Tiger Woods returned to the world of professional golf yesterday at the Masters Tournament, after a months-long and scandal-plagued absence. Many sports analysts doubted that he would perform well – some predicted that he wouldn’t even get past the first cut. How could he possibly focus? Wouldn’t he be distracted by all the turmoil? Surely he couldn’t perform under that kind of pressure, under such hostile scrutiny?
When Woods approached the first tee, he was greeted with applause and cheers – though there were enough boos and hisses to be clearly heard. Then, a small and rather noisy airplane flew overhead, lingering above the course, with a message trailing behind that read “Tiger Did You Mean Bootyism?” (referring to both his religion and his recent sexual transgressions). A couple of hours later, a second banner appeared, reading “Sex addict? Yeah. Right. Sure. Me Too!” Whatever taunts and animosity Woods may have expected to encounter yesterday, he probably never considered the possibility of sky-heckling.
Despite the pressure, the mocking, and whatever internal conflict and self-doubt he may be enduring, Tiger Wood shot a four-under-par 68, his best performance ever on the first day of a Masters. Whatever your personal opinion of him may be, you really can’t help but wonder, how in the world did he do that?
One clue can be found in the answer he gave to a reporter, when he was asked what his remarkable comeback performance “meant to him.” Woods replied, “It meant I’m two shots off the lead, that’s what it means. I’m here to play a golf tournament.” This is an athlete who knows how to shut out distractions – to focus on the game and nothing else. Not surprising, really, given that he has won 14 major titles (his last, the U.S. Open, when he was suffering a very painful knee injury).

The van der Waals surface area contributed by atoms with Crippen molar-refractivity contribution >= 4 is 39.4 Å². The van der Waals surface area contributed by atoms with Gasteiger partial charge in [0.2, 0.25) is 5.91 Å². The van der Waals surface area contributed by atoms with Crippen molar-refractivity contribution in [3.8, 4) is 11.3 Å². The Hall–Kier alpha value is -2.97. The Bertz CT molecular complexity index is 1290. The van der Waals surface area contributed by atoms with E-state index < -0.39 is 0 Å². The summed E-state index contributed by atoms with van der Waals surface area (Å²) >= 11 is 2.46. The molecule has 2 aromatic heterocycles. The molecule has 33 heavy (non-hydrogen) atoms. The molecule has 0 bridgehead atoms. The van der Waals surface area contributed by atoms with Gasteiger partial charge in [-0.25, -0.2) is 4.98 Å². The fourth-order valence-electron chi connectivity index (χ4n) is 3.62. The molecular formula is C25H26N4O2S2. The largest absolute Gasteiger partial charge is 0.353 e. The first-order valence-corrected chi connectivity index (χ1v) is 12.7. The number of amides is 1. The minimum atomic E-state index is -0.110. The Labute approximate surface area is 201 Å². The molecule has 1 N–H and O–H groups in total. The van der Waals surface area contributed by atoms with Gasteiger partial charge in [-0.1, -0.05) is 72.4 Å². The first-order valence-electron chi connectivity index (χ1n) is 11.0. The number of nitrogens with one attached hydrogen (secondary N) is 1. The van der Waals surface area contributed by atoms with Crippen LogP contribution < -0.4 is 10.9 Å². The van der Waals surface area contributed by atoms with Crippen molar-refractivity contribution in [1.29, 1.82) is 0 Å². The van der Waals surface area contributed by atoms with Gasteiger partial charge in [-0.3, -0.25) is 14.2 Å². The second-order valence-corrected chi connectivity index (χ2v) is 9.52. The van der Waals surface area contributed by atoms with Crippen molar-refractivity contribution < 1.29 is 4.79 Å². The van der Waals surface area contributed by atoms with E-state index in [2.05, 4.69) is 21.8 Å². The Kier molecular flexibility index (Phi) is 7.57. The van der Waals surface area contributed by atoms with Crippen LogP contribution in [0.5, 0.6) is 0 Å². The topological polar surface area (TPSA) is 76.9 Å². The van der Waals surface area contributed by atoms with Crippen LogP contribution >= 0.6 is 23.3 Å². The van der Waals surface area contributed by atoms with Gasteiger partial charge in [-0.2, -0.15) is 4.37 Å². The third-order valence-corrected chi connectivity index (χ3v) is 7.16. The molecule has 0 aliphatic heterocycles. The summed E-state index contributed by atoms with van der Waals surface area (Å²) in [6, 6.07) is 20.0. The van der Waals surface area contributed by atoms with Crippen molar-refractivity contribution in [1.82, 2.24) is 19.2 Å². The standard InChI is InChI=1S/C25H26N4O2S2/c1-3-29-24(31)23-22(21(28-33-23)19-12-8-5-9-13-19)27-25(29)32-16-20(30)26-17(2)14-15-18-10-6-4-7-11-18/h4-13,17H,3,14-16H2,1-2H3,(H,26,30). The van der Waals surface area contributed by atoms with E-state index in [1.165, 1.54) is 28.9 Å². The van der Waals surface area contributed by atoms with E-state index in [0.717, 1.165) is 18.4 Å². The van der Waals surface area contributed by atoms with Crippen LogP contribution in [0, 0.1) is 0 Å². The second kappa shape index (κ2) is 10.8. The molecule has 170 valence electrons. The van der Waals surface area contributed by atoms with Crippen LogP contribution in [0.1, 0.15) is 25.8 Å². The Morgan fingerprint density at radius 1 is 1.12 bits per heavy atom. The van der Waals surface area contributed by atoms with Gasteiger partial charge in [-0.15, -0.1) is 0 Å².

Distraction is one of the most dangerous saboteurs we can encounter in pursuit of our goals, and it comes in many forms. Some distractions, like jeering fans, loud noises, or taunting airplanes, come from outside of ourselves. Others, like anxiety, self-doubt, cravings and intrusive thoughts, come from within. Whatever the source, distractions take our attention and energy away from what we are trying to do, and lead to inefficiency and mistakes.
Not knowing him personally, I really can’t say which strategies Tiger Woods uses to shield his performance from distractions, but I can say something about the ones that the rest of us can use to keep ourselves from being distracted, from the inside and out.
First, you’ll want to practice. Practice may not actually make perfect, but one thing it does for sure is make automatic. The more you practice, the more the actions you need to take become routinized – your brain learns what to do without you having to consciously think about each step. Automatically-executed actions are harder to derail. For instance, because I have spent so many hours typing on my computer, the act of typing is relatively automatic for me – my toddlers can scream and bang on pots in the background and my fingers still hit all the right keys (now, whether what I end up writing in all that racket is actually worth reading is something else altogether.)
Second, try simulating the factors that might disrupt you as part of your practice. Getting used to distractions makes them less attention-grabbing, and weakens their impact on your performance. (When he was young, Tiger Wood’s father would often drop clubs or make loud noises when his son was in mid-swing, in order to prepare him for the distractions he might face in competition.)
Lastly, try making an if-then plan for how you will deal with the distractions you think are most likely to occur. By planning out in advance how you will respond, you can act swiftly to return your attention to your performance. The plan can be as simple as saying “If I hear a distracting noise, then I will ignore it,” or “If people are calling out, then I will focus on the game.” Studies show that if-then plans made by dieters to control their cravings (e.g., by having a healthy snack) and by competitive tennis players for dealing with feelings of anxiety or frustration (e.g., by thinking about how they’ve won in the past) are enormously useful for improving and maintaining performance.
These strategies will keep your focused on your goal, so you can stay “in the zone” and do your best, no matter what kind of distraction comes your way.